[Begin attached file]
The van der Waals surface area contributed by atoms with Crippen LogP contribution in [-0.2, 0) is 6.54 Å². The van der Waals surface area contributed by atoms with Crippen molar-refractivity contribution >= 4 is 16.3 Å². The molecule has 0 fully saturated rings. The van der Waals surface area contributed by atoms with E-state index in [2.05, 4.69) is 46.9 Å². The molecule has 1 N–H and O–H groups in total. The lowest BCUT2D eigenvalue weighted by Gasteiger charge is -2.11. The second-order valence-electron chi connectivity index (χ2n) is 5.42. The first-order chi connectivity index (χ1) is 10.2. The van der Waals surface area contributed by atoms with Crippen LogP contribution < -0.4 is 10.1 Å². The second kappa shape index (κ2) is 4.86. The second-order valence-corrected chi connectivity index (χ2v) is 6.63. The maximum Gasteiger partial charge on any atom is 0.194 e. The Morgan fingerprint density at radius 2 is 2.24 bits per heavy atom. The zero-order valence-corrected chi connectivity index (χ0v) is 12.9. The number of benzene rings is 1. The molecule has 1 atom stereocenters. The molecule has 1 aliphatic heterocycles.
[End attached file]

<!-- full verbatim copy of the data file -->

The van der Waals surface area contributed by atoms with Crippen LogP contribution in [-0.2, 0) is 6.54 Å². The van der Waals surface area contributed by atoms with Crippen molar-refractivity contribution >= 4 is 16.3 Å². The molecule has 0 fully saturated rings. The van der Waals surface area contributed by atoms with E-state index in [2.05, 4.69) is 46.9 Å². The molecule has 1 N–H and O–H groups in total. The lowest BCUT2D eigenvalue weighted by Gasteiger charge is -2.11. The second-order valence-electron chi connectivity index (χ2n) is 5.42. The first-order chi connectivity index (χ1) is 10.2. The van der Waals surface area contributed by atoms with Crippen LogP contribution < -0.4 is 10.1 Å². The second kappa shape index (κ2) is 4.86. The second-order valence-corrected chi connectivity index (χ2v) is 6.63. The maximum Gasteiger partial charge on any atom is 0.194 e. The Morgan fingerprint density at radius 2 is 2.24 bits per heavy atom. The zero-order valence-corrected chi connectivity index (χ0v) is 12.9. The number of benzene rings is 1. The molecule has 1 atom stereocenters. The molecule has 1 aliphatic heterocycles.